I’ve been enjoying rummaging with my father-in-law through his marvellous collection of Edwardian postcards this week – several boxes and tins-worth of fascinating social history, from seaside promenades to postcards home from soldiers in WW1. There are saucy ones, sad ones, cards with secret pockets out of which a concertina of tiny photos cascades, velvet inserts, embroidery, glitter and even a squeak in one. Philip sometimes used to use them for teaching, and they would certainly be a very inspiring source for writers of any age. I’m showing some of my favourites here…I love the bizarre babies’ banquet, where the little cherubs are feasting on plates of casserole washed down with red wine. The series of seaside clinches appeals as well (there are many more in that vein), and seem particularly amusing juxtaposed with the displays of fresh Yarmouth bloaters (has that fish been re-branded? Not something I’ve ever spotted in a fishmonger). My absolute favourite, however, is ‘Never start anything you can’t finish’ – now there’s a fellow you would want to spend the evening with!
Whenever I go somewhere new I like to visit art galleries, but best of all is when there’s an opportunity to see an artist’s studio, in full working order. Recently I had the chance to go to the Fundacio Pilar i Joan Miro on the outskirts of Palma, Mallorca, where Miro worked for the last years of his life, in a purpose-built studio designed for him by Josep Luis Sert overlooking the Mediterranean. The studio is so light and airy and spacious, filled with colour, paint and brushes and unfinished canvases everywhere, mixed in with pinecones, stones and interesting old toys that Miro collected. There’s also a gallery, and another, older house where Miro also worked and drew out his new ideas for sculptures all over the walls.It’s impossible to visit without wanting to go home and pick up some brushes then paint something very large…or draw all over the walls. Very inspiring.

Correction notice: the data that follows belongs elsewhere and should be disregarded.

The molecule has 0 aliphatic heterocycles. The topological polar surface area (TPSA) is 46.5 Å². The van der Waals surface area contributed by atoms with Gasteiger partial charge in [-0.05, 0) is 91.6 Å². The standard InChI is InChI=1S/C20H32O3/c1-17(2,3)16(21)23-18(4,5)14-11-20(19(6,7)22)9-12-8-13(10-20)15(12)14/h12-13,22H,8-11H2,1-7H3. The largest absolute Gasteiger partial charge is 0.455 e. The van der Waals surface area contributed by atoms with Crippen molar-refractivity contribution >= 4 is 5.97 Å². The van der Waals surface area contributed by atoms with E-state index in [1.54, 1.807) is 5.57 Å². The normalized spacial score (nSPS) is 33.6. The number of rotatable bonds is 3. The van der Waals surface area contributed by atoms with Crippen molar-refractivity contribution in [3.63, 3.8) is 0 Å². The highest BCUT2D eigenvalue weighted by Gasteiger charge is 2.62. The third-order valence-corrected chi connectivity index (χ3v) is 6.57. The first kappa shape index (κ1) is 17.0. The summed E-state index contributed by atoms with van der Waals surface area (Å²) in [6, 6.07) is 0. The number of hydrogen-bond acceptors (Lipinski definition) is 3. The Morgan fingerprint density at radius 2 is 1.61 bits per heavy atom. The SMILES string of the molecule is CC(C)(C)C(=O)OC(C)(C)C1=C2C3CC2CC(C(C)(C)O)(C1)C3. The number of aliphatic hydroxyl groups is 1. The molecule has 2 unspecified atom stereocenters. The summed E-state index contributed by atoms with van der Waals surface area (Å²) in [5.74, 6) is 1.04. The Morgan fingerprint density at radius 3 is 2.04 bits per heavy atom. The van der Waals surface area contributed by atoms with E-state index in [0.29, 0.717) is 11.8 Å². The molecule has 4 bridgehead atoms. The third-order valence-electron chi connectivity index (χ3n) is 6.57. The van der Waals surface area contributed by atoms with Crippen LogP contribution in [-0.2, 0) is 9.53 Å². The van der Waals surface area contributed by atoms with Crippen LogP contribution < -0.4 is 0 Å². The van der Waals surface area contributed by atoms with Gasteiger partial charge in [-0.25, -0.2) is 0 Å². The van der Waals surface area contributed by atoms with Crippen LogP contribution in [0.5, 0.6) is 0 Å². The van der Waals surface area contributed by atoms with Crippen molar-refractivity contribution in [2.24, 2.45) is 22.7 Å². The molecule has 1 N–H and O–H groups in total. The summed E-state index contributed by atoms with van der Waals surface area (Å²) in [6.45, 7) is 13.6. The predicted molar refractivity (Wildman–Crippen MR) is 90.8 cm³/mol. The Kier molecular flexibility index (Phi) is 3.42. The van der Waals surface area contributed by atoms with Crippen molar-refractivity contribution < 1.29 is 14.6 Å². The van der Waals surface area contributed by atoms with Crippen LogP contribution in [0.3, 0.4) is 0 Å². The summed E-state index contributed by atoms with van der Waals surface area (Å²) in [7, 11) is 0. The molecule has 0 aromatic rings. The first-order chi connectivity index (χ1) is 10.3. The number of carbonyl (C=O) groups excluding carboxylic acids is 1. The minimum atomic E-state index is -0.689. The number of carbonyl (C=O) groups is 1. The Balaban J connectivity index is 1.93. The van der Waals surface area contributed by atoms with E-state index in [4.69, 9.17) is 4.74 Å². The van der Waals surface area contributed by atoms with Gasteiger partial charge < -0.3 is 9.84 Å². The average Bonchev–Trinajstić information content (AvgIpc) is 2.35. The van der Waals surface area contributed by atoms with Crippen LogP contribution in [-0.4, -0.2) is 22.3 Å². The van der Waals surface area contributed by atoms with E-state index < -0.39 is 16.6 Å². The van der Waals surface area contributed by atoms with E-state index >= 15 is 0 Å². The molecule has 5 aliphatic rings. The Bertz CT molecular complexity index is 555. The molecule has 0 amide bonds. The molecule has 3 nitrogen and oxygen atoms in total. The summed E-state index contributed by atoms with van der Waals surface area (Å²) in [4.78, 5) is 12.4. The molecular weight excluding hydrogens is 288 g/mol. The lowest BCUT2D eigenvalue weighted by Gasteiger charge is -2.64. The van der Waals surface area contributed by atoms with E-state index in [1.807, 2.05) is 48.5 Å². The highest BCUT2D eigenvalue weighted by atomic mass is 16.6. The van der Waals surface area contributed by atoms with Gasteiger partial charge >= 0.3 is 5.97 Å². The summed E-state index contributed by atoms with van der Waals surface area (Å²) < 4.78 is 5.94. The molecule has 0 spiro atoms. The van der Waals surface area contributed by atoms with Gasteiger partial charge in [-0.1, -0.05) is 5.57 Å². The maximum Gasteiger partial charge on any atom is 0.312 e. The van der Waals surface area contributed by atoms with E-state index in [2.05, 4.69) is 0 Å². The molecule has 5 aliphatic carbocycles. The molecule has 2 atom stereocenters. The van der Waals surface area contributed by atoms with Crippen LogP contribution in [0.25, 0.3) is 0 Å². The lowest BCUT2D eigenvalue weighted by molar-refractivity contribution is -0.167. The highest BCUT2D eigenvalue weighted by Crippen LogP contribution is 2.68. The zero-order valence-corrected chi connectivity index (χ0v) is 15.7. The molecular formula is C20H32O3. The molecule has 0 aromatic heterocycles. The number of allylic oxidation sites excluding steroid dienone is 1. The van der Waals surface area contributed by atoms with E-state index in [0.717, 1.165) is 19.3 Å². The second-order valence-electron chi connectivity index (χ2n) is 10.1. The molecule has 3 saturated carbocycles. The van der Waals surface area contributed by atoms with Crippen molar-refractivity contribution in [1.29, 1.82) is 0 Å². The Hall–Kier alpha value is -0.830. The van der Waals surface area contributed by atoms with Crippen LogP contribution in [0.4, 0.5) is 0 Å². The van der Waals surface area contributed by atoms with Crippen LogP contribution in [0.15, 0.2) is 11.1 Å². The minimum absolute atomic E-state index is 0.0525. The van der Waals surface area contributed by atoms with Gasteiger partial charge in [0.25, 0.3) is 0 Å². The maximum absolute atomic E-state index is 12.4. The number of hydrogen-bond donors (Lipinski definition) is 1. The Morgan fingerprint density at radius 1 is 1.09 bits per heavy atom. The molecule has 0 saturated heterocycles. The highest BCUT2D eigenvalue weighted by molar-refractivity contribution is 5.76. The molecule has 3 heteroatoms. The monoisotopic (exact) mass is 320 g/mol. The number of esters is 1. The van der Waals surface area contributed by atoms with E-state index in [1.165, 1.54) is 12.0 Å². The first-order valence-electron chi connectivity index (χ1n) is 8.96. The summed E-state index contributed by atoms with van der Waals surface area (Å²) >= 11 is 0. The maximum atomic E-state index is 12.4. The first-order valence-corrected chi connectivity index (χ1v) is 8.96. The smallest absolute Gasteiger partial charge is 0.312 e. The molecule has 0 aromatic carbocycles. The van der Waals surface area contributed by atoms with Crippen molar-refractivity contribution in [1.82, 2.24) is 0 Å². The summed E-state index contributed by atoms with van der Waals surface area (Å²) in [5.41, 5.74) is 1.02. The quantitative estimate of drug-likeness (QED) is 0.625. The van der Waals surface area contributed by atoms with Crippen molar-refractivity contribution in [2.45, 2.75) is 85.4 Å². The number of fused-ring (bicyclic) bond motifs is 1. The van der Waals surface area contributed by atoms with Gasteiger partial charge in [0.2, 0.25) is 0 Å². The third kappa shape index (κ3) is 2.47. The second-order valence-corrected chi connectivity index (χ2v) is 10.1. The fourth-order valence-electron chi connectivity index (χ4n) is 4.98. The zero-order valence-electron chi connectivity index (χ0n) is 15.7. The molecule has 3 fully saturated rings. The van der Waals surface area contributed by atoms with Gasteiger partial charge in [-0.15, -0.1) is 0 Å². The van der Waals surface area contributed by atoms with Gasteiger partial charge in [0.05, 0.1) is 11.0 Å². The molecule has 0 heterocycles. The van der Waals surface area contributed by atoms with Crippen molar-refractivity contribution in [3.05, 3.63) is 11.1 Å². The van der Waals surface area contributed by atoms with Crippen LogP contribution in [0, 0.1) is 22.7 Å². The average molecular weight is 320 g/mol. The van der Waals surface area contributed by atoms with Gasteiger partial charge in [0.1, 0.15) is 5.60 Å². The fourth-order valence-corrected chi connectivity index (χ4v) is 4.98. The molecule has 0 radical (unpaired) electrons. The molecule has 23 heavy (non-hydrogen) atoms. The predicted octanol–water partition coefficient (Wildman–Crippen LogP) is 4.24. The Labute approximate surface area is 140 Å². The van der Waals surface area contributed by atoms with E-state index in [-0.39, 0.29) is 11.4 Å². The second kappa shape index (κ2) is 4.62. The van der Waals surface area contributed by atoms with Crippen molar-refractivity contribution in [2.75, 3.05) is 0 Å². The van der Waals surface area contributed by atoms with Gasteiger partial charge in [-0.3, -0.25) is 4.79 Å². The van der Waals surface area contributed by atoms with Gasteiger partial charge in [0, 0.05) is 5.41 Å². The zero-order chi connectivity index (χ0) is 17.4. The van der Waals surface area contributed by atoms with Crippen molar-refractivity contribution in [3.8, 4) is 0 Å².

I found out last week that the great children’s writer Allan Ahlberg keeps an ‘ideas box’. Whenever he is struck by a combination of words or a particular thought that has potential, he scribbles it down and posts it in the box, which then acts as a resource for future writing. Apparently, ‘The Jolly Postman’ spent some years in there before emerging as one of the most delightfully original children’s books of the last 30 years.
This struck me as a very good idea – so I have made myself an ideas box, and intend to fill it. I’ve collaged it with bits and pieces, some leftover from school workshops (Grace Carteret was a housekeeper at Ham House many many years ago), then given it a coat of PVA as an easy varnish.
I’ve put a couple of embryonic ideas in there to get it started, and might trawl through some old notebooks: this is where I normally note ideas, but inevitably forget them once the page has been turned or a new volume started. I’m thinking of it as a low-energy slow cooker – I’m going to let a few ingredients bubble away in there and see what happens.